A look to Historical US Presidential Elections
Undoubtfully, since the beginning of 2020 the world has faced several unique circumstances, with many of them to prior have been seen only in Hollywood movies. More precisely, on 11th of March the World Health Organization (WHO) recognized COVID-19 as a pandemic, exactly 100 years after the Spanish Flu, and soon enough, countries took the decision to lockdown their economies in order to limit the outbreak of the virus. As expected, decisions like this it is impossible to not affect the markets. Stocks plummeted and several corporate giants lost, almost in a week, the 80% of their value.
Investors did what it was expected. They turned their preference to safe heaven assets such as Gold, Japanese Yen and Swiss Franc. Gold after a sharp fall the first 2 weeks of March started a rally and broke the 2000 point. On the contrary, the U.S. dollar after a large increase at the beginning of the outbreak started to fall until the DXY (U.S. Dollar Currency Index) stopped to a major support level at 91.7 points.
Despite the fact that we are approaching the end of the year, there is still plenty of time for major events to occur. One of them, is the U.S. Presidential elections, which will take place on the first Tuesday of November. The two candidates to be contested for the 59th quadrennial presidential elections are the current US president Donald Trump (Republican) and the Joe Biden (Democrat). Elections traditionally are events which cause volatility in the markets, especially when we are talking for a country such as the United States. The U.S. dollar is one of the most traded currencies in the Foreign Exchange markets and news or events which can directly affect it are always taken seriously into consideration.
Since, we do not have the ability to see the future it would be wise to see how the currency reacted in the previous elections and other major events. The 58th elections held on 8th of November 2016, when Donald Trump beat the expectations and prevailed against Hilary Clinton. That unexpected win caused turbulences in the markets. As it can be seen in Chart 1, the DXY topped at the beginning of 2017 to 103.69 points, which is a 17 year high, and after suffered a long-term significant downfall, until it stopped to a prior major resistance level at 88.13 points.
Nonetheless, the current elections have several differences from those in 2016. The majority of the Wall Street giants were behind the financial support of the Republicans campaign, while now the results are mixed. It is noteworthy to mention that Joe Biden was, for more than three decades, a Senator from Delaware, one of the last tax-heavens.
Moreover, in 2016 the number of the indecision voters were significantly higher compared to now. Also, in 2016 Trump was the undisputed winner in Florida, a key state for the elections. More precisely, Florida along with Arizona is one of the top destinations for people in retirement. This group age was one of the biggest supporters of Donald Trump in 2016. This year the scenery is a bit different. The virus hit hard the older people and their responses suggest that they did not appreciate the President’s actions in order to secure their safety. Florida is one of the states where the COVID-19 struck the most and the latest polls indicate that Joe Biden gained ground and is leading the race. The outline is that impossible for the Republicans to win the elections if they do not manage to prevail in the states of Florida and Arizona.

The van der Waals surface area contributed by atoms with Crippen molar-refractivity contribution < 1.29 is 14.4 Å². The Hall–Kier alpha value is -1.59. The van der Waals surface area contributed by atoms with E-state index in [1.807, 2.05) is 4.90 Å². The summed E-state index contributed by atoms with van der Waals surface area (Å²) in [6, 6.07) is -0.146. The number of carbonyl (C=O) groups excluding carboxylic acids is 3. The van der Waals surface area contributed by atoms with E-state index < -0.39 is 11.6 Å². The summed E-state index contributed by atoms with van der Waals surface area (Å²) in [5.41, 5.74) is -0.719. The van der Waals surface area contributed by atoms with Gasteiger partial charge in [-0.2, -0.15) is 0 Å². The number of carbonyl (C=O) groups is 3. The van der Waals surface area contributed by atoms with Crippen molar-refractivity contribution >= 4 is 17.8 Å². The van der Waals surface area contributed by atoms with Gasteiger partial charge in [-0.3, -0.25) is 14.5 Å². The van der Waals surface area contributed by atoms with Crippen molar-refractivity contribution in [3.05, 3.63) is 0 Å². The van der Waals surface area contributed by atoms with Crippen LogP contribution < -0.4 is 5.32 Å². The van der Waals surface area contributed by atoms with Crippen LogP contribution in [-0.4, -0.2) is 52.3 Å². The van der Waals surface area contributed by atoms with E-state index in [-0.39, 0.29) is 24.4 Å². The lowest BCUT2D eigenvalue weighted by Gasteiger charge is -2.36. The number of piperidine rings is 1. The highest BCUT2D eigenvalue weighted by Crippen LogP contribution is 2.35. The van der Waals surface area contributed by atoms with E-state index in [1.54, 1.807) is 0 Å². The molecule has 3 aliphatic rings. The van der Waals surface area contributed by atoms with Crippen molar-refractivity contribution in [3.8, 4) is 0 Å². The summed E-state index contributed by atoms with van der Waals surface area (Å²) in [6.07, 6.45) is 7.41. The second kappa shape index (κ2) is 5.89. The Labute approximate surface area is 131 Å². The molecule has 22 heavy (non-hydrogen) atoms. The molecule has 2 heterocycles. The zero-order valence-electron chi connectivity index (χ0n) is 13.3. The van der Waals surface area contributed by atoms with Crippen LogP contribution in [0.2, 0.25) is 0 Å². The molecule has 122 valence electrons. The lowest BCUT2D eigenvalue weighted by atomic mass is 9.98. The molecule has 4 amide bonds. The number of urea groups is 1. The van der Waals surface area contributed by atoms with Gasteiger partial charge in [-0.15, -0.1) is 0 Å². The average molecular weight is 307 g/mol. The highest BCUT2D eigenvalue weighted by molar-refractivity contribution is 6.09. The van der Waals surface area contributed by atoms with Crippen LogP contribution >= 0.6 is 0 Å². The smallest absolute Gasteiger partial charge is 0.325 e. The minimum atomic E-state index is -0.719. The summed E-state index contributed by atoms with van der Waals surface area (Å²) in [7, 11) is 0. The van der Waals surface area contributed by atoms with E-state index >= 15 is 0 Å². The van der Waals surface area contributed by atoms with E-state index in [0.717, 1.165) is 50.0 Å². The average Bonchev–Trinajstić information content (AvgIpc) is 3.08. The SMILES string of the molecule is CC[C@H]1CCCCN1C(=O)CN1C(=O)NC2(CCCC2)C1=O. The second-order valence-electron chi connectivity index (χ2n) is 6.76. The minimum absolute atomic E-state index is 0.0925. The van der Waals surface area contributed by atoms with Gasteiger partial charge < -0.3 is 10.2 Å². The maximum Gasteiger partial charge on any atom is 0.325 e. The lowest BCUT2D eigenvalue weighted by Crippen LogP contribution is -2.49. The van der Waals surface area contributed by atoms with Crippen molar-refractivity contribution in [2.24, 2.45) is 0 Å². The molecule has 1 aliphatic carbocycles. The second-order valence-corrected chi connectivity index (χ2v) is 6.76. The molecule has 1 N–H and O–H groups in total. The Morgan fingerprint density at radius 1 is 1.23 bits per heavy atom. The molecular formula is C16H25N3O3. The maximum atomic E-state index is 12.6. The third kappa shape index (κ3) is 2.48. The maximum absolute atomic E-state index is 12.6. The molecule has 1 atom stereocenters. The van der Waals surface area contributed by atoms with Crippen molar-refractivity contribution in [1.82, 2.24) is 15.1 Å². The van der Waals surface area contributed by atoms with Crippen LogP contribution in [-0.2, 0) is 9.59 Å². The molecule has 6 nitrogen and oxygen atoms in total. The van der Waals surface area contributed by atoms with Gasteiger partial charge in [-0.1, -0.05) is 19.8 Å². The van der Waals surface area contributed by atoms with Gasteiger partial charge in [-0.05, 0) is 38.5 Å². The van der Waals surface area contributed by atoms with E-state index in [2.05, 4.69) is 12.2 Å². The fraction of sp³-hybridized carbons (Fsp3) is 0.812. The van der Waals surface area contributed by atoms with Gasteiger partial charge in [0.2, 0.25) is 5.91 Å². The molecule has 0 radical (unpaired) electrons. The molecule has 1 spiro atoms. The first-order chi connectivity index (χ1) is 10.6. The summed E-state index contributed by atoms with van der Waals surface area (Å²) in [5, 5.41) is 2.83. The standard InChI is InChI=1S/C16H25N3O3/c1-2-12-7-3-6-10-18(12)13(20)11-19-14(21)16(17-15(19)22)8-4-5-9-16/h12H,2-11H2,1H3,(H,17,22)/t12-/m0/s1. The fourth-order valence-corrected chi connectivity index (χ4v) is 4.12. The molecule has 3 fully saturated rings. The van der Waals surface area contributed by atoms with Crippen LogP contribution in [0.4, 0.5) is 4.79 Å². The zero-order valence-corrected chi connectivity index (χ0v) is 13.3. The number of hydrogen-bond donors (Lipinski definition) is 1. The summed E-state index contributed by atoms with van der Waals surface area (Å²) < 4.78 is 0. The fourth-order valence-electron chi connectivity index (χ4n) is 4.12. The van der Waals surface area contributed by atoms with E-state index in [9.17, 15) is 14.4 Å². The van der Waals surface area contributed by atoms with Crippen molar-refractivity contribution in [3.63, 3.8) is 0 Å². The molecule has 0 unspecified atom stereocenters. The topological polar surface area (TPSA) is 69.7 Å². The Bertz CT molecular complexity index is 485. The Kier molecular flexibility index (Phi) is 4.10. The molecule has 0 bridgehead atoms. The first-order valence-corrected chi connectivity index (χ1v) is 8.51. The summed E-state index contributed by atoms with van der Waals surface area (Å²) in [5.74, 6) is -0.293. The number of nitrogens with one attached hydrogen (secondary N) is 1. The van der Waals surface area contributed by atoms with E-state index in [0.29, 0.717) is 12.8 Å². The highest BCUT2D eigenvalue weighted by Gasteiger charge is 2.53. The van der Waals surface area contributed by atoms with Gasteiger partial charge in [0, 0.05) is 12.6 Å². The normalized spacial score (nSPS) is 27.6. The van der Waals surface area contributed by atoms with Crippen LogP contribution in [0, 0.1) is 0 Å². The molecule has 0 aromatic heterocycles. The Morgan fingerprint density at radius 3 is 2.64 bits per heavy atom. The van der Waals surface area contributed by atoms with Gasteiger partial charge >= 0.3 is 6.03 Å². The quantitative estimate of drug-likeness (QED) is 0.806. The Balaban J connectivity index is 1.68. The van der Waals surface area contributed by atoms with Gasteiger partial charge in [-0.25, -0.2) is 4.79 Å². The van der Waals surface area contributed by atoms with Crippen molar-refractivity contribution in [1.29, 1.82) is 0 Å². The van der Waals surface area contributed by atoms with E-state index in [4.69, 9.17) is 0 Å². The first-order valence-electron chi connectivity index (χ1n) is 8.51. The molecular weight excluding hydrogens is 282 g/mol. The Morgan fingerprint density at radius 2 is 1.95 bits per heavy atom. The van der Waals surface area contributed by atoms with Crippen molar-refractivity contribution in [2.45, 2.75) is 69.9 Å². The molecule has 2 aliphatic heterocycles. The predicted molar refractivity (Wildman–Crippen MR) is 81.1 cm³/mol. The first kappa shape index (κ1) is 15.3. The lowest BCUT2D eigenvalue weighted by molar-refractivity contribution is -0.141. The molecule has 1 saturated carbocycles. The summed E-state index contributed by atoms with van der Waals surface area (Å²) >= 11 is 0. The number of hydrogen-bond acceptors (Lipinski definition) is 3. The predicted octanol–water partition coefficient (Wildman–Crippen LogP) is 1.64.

Following, in order to see how the markets will react is to see how the VIX (Volatility Index) performed during similar occasions. In Chart 2 it is clear that the VIX increased both in 2012 and 2016, but not as much as it could have been expected. From the chart it is easier to understand that the market is afraid of high volatility in events such as the Financial crisis of 2007-2008, the Debt Ceiling crisis of 2011 and of course the outbreak of COVID in 2019. In order to elaborate on that, during the financial crisis and COVID outbreak the VIX climbed to 96.31points and 85.49 points respectively, In the contrary, during the Presidential elections of 2012 and 2016 the VIX was 19.45 points and 22.89 points.
There is still one full month until the elections but still the primary issue for the investors/trades and the rest of the population is what measures the governments will put in action in order to face, successfully this time, a second wave of the virus. Moreover, this time Joe Biden has a clear advantage over Donald Trump, and it would be hard for the current President to cover that distance. It would be wise though to never say never since in 2016 he was an outsider as well, but he managed to reverse the roles. To conclude, my personal belief is that markets have already priced the possibility of Donald Trump’s re-election and a second COVID-19 wave, so the volatility will not be as severe as many believe and a quick look in both charts can confirm that despite the beliefs the markets tend to be extremely volatile when sudden and disastrous events are taking place and U.S. Presidential elections is not one of them.
Chart 1: U.S. Currency Index (DXY)
Chart 2: Volatility S&P 500 Index (VIX)
This article is from our October 2020 edition of Trader's Insight. Check out the full magazine here